Tag: fiat 500L
Nearly one-third of the workforce at Fiat Chrysler Automobiles’ plant in Kragujevac, Serbia, was laid off last week because of poor Fiat 500L demand.
In the United States, the 500L is by no means the only Fiat that isn’t selling.
Besides the 500L’s sharp U.S. sales decline — year-over-year volume has tumbled each month in the last nine months — the core 500 model which brought Fiat back to life in the U.S. has lost nearly half its volume this year, a 6,288-unit loss through only five months.
Meanwhile, the expectation that a crossover could make up for the poorly received 500L and rapidly aging 500 turned out to be false. A crossover, yes, that will be the ticket. Surely a crossover could work wonders. A relative of the Jeep Renegade, only prettier, could definitely restore Fiat to the peak glory days of 2014.
Glory days, when with two models in its lineup, Fiat USA failed to match its stated goal of 50,000 annual sales for the 500 alone? Of course, that Sergio Marchionne sales forecast was way off target.
Just as the 500L and 500X have missed the mark, as well. (Read More…)
Despite Pope Francis giving the model a thumbs up, sales of the ungainly looking Fiat 500L continue their downward slide, with the automaker announcing it will cut one of three shifts at its Serbian factory.
The cuts made at Fiat Chrysler Automobiles’ assembly plant in Kragujevac, Serbia amount to nearly 30 percent of Fiat Serbia’s workforce, according to Reuters (via Automotive News Europe). When all three lines were running, the plant employed 3,100 people.
Blame the Fiat 500L’s sinking European fortunes and failure to catch on in the U.S. (Read More…)
Let’s face it: the automotive enthusiast universe wasn’t clamouring for a sub-subcompact, three-cylinder Mitsubishi hatchback. Not surprisingly, the Mitsubishi Mirage ended up on TTAC’s list of 2016’s Ten Worst Automobiles Today.
But after TTAC named 2016’s best and worst vehicles earlier this week, we wondered whether the market agrees with the choices made by TTAC and The Best & Brightest. We know there are stark differences between the number of votes cast for vehicles such as the Mazda6 and the number of consumers who signed on the dotted line to buy a Mazda6. Will such stark differences appear when we look into the amount of support the American car-buying populace has for the very vehicles TTAC’s contributors and B&B despises? (Read More…)
It’s a Dodge Caliber festooned with a seven slot grille and boxy proportions. It exists for no other reason than to leverage the brand equity built up by decades of Jeep heritage. The Patriot*, according to your nominations, our writers, and your votes is — by far — TTAC’s 2016 Worst Automobile Today.
After all the votes were cast, a staggering 66.1 percent of you believed the Jeep Patriot to be the worst new vehicle money could buy. And, as many of you guessed, it’s not the only Fiat Chrysler Automobiles product in the Top 10.
Union workers at the Fiat 500L factory in Serbia (the same factory that built those fancy Yugos) have been demanding raises and the addition of another model for months. The union representing those workers has promised it will work with the manufacturer to meet worker demands. But, if the latest newsletter is any indication of progress, there’s been none: the union hasn’t even been able to get the company to the bargaining table.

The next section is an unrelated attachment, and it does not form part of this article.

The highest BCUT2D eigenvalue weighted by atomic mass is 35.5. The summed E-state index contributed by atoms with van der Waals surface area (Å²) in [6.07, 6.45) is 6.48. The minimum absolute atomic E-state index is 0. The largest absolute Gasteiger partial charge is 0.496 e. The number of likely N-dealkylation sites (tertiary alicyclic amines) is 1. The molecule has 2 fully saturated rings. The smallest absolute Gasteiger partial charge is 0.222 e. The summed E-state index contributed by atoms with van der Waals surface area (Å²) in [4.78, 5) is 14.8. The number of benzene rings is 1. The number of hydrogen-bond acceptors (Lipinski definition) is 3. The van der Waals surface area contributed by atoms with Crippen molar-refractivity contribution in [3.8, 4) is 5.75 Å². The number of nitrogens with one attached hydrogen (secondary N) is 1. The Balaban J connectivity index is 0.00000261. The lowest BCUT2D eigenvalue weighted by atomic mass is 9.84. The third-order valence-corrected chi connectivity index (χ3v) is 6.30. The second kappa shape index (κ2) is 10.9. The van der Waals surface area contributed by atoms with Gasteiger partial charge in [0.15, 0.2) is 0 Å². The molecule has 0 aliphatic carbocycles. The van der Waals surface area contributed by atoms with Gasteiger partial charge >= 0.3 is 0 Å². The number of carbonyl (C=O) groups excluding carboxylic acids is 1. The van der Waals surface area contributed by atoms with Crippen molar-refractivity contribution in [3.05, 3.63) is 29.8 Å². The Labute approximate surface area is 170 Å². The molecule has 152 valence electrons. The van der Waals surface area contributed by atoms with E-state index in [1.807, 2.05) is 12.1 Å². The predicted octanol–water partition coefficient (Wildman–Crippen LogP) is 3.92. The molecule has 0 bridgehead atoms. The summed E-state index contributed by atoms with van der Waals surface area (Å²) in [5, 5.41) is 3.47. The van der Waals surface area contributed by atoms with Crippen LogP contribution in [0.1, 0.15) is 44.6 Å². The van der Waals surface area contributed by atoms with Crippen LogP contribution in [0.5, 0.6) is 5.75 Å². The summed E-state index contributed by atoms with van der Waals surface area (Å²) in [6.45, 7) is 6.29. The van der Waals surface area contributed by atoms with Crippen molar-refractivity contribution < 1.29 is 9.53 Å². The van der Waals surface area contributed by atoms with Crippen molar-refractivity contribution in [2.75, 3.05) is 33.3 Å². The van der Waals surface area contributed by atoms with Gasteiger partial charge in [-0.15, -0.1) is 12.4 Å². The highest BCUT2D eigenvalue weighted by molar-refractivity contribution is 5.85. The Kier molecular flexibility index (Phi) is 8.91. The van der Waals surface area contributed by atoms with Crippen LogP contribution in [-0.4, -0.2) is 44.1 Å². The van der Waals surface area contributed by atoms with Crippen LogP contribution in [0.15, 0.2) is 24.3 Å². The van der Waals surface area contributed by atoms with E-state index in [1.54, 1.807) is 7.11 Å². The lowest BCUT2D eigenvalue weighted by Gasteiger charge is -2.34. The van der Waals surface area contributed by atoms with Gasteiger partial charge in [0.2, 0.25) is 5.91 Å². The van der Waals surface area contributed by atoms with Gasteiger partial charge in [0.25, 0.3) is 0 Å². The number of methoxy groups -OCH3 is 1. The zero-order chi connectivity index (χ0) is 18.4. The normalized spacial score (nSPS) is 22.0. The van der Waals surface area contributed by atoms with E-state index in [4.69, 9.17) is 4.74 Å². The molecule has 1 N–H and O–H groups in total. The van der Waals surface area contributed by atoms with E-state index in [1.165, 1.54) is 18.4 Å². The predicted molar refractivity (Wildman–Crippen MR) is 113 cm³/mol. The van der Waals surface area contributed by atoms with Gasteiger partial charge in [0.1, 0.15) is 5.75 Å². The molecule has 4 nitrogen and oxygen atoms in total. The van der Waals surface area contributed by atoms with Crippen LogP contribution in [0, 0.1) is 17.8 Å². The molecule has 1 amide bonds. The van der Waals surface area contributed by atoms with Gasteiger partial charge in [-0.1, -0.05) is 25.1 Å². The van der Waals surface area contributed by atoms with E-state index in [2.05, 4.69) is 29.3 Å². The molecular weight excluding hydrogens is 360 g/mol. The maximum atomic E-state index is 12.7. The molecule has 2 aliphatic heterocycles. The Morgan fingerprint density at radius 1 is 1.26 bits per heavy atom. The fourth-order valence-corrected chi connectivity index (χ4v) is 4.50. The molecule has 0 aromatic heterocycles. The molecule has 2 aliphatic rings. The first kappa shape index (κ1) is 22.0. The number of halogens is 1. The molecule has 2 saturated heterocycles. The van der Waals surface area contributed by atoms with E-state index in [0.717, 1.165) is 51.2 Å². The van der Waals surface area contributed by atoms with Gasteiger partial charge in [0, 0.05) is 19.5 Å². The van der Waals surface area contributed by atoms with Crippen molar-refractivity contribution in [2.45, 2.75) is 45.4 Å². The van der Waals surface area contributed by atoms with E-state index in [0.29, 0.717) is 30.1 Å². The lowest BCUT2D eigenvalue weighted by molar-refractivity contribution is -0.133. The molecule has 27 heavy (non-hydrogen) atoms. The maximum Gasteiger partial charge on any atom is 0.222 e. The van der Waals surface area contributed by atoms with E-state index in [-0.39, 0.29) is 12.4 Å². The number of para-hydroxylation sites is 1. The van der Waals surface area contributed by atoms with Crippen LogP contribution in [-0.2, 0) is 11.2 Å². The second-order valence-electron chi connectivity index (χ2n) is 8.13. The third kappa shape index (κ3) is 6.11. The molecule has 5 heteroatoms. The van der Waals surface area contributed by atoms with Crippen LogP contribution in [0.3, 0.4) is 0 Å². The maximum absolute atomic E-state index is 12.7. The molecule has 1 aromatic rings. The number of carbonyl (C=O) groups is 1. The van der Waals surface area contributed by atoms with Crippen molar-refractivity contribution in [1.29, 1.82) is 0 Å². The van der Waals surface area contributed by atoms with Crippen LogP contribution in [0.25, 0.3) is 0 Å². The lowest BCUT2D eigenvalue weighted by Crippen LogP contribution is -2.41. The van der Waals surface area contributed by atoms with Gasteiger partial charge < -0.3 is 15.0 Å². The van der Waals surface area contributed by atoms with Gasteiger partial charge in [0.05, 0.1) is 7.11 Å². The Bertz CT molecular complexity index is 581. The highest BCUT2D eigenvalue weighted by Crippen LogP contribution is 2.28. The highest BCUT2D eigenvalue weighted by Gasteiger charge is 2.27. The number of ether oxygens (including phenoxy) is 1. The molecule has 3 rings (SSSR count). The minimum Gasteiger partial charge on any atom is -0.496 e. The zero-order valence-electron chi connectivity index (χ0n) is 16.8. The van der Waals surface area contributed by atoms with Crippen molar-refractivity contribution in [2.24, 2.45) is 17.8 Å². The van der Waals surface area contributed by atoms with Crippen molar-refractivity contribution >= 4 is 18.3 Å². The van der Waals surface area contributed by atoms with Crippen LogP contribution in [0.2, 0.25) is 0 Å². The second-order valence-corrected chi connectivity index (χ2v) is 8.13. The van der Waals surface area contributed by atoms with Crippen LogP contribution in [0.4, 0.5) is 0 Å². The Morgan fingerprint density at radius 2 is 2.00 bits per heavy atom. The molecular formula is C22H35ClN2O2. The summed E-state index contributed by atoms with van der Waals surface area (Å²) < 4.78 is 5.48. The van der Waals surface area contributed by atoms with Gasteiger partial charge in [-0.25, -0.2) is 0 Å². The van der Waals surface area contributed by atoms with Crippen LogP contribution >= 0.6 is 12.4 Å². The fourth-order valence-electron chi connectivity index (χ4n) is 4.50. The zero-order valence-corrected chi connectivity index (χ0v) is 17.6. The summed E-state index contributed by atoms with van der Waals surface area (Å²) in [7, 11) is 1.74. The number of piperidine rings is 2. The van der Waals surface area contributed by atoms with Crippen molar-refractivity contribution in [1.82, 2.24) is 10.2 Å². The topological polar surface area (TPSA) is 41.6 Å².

The union newsletter has gotten shorter over the past few months, and the February version is now down to a single page. The news items are both disappointing and somewhat comical as there only a few lines dedicated to the workers’ interests.
New product is not fueling renewed American interest in Fiat Chrysler Automobiles’ namesake Fiat brand.
The 500X, the latest product added to Fiat’s U.S. lineup, was clearly the brand’s best-selling model in November 2015, but sales at the brand slipped three percent, a modest drop of 82 units. Rewind one year and Fiat’s lineup featured only two nameplates: the 500 with which the brand relaunched in 2011, and the 30-month-old 500L. Adding the 500X, a true subcompact crossover, brought in 1,833 buyers in November 2015.
But the 500 and 500L combined to generate 1,915 fewer sales in November 2015 than in November 2014, astounding losses for a brand which in November of last year suffered a twelve-month sales low.
The Insurance Institute for Highway Safety has released the results of its latest round of small offset crash tests. This latest group of twelve cars posted a wide range of scores, highlighting the challenging nature of the Institute’s newest test. Only one car earned a “Good” rating from the Institute for this test, with several receiving the lowest score of “Poor.”
FCA has been trying to broaden the appeal of its Fiat line in the US. Success may be a ways off, into the future, or at least won’t materialize until the Jeep Renegade and Fiat 500X are launch. But that won’t stop the Italians from trying. In a bid to show off its minivan as a viable alternative for active young folks, Fiat will introduce its 500L Vans edition at the upcoming US Open – of surfing (yes, surfing, not the famous tennis tournament).
“Cheap and cheerful.” It’s a phrase the Brit mags like to use all the time to describe poverty-priced cars that attempt to use design and color to mask their humble aspirations. Think Scion xB compared to Toyota Tercel — but nobody does the C&C music factory like the Europeans. The original Twingo set the template, but it’s had many a riff played on it since then.
Now we have a cheap-and-cheerful from a Euro manufacturer, built in Serbia, with as much design and flair as you can stand. Whether it’s the worst car for sale in America or one of the best depends entirely on how cheerful you need your cheap to be.